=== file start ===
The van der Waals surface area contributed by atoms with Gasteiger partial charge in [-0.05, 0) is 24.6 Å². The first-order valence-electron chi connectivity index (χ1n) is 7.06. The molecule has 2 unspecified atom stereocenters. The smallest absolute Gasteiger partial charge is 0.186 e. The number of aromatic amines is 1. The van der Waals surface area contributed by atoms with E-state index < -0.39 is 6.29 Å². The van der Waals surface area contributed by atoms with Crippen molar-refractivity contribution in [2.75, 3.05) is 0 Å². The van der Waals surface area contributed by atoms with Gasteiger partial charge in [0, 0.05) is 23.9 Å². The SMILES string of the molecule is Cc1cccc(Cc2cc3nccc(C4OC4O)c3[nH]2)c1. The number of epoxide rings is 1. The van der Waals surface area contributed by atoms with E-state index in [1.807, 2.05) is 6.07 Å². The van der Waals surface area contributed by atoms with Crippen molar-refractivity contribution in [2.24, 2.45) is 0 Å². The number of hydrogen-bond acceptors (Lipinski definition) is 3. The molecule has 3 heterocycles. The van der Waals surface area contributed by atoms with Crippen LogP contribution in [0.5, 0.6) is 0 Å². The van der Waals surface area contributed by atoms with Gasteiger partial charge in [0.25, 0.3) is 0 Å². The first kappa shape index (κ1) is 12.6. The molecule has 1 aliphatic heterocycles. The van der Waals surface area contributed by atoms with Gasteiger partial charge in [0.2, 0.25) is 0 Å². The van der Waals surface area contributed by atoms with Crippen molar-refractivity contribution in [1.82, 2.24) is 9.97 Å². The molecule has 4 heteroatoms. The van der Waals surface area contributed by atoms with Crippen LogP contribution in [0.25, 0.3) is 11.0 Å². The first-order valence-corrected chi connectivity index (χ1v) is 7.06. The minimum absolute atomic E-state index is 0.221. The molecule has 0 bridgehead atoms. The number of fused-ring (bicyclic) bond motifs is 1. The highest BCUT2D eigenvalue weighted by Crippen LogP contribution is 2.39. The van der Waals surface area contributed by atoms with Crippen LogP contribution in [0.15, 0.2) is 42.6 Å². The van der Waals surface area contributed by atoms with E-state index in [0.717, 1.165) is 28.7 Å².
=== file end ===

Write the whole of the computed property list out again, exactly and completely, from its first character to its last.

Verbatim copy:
The van der Waals surface area contributed by atoms with Gasteiger partial charge in [-0.05, 0) is 24.6 Å². The first-order valence-electron chi connectivity index (χ1n) is 7.06. The molecule has 2 unspecified atom stereocenters. The smallest absolute Gasteiger partial charge is 0.186 e. The number of aromatic amines is 1. The van der Waals surface area contributed by atoms with E-state index < -0.39 is 6.29 Å². The van der Waals surface area contributed by atoms with Crippen molar-refractivity contribution in [2.75, 3.05) is 0 Å². The van der Waals surface area contributed by atoms with Gasteiger partial charge in [0, 0.05) is 23.9 Å². The SMILES string of the molecule is Cc1cccc(Cc2cc3nccc(C4OC4O)c3[nH]2)c1. The number of epoxide rings is 1. The van der Waals surface area contributed by atoms with E-state index in [1.807, 2.05) is 6.07 Å². The van der Waals surface area contributed by atoms with Crippen molar-refractivity contribution in [2.24, 2.45) is 0 Å². The number of hydrogen-bond acceptors (Lipinski definition) is 3. The molecule has 3 heterocycles. The van der Waals surface area contributed by atoms with Crippen LogP contribution in [0.5, 0.6) is 0 Å². The van der Waals surface area contributed by atoms with Gasteiger partial charge in [0.25, 0.3) is 0 Å². The first kappa shape index (κ1) is 12.6. The molecule has 1 aliphatic heterocycles. The van der Waals surface area contributed by atoms with Gasteiger partial charge in [0.2, 0.25) is 0 Å². The van der Waals surface area contributed by atoms with Crippen molar-refractivity contribution in [1.82, 2.24) is 9.97 Å². The molecule has 4 heteroatoms. The van der Waals surface area contributed by atoms with Crippen LogP contribution in [0.25, 0.3) is 11.0 Å². The first-order valence-corrected chi connectivity index (χ1v) is 7.06. The minimum absolute atomic E-state index is 0.221. The molecule has 0 bridgehead atoms. The number of fused-ring (bicyclic) bond motifs is 1. The highest BCUT2D eigenvalue weighted by Crippen LogP contribution is 2.39. The van der Waals surface area contributed by atoms with Crippen LogP contribution in [0.15, 0.2) is 42.6 Å². The van der Waals surface area contributed by atoms with E-state index in [0.717, 1.165) is 28.7 Å².